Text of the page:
The (very welcome) uptick in diversity-led private equity firms is prompting many in the space to look at themselves and their portfolio through a more diverse, equitable, and inclusive lens. Not only because it’s the right thing to do – it’s a way to give your firm a distinctly strategic value proposition.
Regardless of your PE firm’s make-up, if you haven’t had to consider DE&I yet, you will soon be getting hit by it on all sides – internally and across your business holdings. DE&I is a very real market reality, and more and more private equity firms are noticing that having diversity in their partners and portfolios isn’t only what’s right. It’s good business.
These firms see that having a better mix of experience amongst the executives in their groups increases their resiliency by addressing a broader range of problem-sets.
When it comes to managing a portfolio, you don’t just want people with a stellar background of success. You want people who’ve had to deal with really tough problems. In many respects, DE&I can help future-proof your firm and your portfolio.
Although the scales have not flipped yet, more capital is now available from a growing and increasingly diverse pool of PE firms. So in a choice between two equity firms, owners will undoubtedly consider whether their equity partner reflects who they are and the customers they represent.
Work from the outside in
Private equity firms have many opportunities to integrate DE&I internally and through the businesses they purchase.
We did this with a company recently purchased by a PE firm to integrate DE&I into its software experience. The creative wing of the product development team built and designed a diverse and equitable product design style guide that UX designers and software developers could adopt across the board.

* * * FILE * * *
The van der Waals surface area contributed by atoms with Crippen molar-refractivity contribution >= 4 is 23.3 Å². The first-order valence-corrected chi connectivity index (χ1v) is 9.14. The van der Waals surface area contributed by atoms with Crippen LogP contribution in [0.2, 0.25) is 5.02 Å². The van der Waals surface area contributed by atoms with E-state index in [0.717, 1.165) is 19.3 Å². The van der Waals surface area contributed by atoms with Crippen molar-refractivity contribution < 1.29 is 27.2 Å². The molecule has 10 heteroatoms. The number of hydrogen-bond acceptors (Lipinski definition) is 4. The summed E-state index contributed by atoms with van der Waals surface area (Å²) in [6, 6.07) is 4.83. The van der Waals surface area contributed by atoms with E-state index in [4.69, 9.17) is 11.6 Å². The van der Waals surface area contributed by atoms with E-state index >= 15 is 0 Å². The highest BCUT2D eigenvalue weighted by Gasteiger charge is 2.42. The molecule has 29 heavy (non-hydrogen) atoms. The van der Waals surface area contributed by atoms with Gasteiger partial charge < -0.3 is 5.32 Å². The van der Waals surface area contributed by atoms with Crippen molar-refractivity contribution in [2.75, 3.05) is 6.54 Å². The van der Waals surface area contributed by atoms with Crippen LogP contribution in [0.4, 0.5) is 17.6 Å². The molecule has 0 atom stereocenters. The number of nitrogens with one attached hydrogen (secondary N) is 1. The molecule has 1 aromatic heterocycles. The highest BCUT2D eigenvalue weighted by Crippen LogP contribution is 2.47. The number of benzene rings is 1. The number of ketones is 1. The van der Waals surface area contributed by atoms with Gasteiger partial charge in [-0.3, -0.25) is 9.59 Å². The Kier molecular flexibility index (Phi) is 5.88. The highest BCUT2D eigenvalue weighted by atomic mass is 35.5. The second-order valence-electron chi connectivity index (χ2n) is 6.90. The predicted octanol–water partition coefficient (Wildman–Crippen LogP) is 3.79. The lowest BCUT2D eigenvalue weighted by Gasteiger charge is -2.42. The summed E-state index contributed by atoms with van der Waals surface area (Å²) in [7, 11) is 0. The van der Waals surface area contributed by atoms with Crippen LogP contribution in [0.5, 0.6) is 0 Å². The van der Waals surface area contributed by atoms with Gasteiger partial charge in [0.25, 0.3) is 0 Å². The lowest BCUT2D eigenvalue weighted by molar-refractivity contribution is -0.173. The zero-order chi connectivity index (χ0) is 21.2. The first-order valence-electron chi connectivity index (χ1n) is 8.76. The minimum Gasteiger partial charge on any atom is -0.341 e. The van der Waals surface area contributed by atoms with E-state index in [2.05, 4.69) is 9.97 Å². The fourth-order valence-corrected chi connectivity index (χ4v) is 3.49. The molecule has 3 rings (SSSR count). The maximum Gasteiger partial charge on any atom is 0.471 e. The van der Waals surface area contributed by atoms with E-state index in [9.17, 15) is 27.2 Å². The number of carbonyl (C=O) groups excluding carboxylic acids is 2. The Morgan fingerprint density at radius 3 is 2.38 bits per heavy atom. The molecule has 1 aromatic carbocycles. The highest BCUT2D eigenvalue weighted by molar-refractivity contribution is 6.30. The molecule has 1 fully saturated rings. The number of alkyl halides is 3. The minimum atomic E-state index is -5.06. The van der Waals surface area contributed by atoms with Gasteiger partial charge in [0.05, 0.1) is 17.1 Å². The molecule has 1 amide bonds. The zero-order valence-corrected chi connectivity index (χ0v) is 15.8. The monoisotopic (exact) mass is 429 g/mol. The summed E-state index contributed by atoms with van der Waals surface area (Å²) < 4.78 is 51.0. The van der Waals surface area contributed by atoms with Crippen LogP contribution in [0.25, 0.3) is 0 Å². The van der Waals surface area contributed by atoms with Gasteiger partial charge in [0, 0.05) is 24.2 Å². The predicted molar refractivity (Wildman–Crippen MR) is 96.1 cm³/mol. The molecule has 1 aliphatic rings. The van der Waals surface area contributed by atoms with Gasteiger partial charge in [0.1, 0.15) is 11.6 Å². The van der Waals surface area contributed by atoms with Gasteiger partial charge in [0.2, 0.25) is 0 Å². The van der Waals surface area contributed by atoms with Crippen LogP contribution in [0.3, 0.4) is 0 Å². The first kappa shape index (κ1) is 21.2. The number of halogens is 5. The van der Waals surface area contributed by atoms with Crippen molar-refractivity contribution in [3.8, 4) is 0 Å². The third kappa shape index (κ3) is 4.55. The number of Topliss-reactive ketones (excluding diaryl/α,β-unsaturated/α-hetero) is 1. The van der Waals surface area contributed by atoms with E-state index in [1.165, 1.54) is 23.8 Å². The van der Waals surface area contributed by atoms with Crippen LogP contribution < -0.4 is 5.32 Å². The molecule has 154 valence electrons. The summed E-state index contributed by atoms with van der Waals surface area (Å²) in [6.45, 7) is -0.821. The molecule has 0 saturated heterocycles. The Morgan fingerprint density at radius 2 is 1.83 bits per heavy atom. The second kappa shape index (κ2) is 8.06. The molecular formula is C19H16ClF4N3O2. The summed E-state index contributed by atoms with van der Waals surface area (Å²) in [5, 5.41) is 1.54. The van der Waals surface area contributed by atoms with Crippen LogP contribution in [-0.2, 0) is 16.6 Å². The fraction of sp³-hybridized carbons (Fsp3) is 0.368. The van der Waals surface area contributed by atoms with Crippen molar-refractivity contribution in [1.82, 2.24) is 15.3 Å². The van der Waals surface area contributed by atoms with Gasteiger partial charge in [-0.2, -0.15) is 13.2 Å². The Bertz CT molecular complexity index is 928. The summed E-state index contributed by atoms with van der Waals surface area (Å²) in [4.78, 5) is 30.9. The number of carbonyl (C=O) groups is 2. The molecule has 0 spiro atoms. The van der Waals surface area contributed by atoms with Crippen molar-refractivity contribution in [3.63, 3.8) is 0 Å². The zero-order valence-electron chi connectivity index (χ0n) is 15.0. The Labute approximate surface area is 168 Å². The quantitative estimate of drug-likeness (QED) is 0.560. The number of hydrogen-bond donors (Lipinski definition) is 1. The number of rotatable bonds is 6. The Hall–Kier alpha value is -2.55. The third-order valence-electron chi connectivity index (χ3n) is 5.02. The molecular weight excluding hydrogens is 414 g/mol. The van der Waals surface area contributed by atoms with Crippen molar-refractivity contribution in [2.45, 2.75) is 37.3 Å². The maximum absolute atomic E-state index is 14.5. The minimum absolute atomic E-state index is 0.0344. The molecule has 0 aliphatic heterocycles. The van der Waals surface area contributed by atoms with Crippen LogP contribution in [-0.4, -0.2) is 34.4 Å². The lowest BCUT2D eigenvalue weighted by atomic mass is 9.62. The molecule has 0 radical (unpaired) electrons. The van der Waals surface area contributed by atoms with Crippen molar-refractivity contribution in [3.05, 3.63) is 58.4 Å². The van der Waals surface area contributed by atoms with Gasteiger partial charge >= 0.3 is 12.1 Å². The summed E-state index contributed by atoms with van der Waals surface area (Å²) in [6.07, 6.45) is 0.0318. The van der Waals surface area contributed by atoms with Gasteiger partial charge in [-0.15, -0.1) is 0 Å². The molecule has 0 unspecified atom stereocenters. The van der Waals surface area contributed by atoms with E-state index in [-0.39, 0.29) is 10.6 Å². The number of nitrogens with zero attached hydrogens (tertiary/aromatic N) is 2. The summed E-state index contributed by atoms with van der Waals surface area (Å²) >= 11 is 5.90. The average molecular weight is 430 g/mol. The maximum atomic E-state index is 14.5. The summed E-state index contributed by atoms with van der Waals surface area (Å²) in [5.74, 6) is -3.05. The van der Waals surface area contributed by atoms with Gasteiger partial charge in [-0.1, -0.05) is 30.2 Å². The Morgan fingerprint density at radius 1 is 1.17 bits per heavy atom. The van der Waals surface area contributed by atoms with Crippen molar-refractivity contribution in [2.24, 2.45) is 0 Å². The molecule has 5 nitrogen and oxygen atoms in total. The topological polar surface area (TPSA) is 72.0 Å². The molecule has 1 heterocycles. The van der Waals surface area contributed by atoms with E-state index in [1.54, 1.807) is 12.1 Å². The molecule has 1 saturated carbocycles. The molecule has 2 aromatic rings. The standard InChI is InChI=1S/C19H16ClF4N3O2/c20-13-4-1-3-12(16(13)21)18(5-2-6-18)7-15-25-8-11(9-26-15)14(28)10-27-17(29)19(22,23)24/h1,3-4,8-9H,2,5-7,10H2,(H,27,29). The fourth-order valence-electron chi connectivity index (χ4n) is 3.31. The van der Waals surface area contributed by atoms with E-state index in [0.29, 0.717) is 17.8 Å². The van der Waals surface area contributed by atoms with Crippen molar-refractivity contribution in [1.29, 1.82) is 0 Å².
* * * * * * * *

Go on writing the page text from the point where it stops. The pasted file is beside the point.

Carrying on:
We saw significant marketing results in this and improved adoption on the customer side. We had better customer service success in installation, and we saw an uptick in usage.
We also saw an uptick in presales, which was revolutionary for the marketing team. Anecdotes included a customer’s admiration in seeing a woman in a burka (a first). Another person appreciated imagery of a person using a wheelchair since they had a relative in a wheelchair.
Although that kind of feedback isn’t going to drive ROI at scale, it was an important moment for the team because it was someone experiencing the realization of the abstract brand promise in real-time.
That feedback was extremely validating, and the emotional impact inspired traction on a much broader scale, even internal to the business. And that’s a good thing to do in 2021.
Walk the talk.
When DE&I is addressed via marketing methods, customers get the message. But they easily see through it when using your products and services – creating an even more negative experience because of mismatched expectations.
It would be best to have a DE&I experience strategy rooted in awareness, adoption and centralized consumption that touches multiple parts of your business.
DE&I adoption of assets internally can be an approachable teaching moment. Like accessibility, have a plan for centralized consumption and digestible learning for teams. Organizational adoption and awareness will be key to making sure DE&I elements are used in the most natural way.
Thinking about how this is consumed downstream and translated across internal teams who may or may not have exposure or cultural backgrounds to DE&I. Take the time to understand how teams use the system and which teams will need the most support and understanding of “why.”
Understand what needs to change and why teams may not be ready or see value in new DE&I forward assets so that you can plan for the weak points in your adoption strategy.
An integrated perspective.
It doesn’t have to be intimidating. If you’re already supporting accessible and global experiences throughout your portfolio, then you can do broad DE&I, too.
That’s a great way to dip your toe in the water of DE&I within specific business units because it can simply become a question of accommodating a diverse audience with different ways of doing business.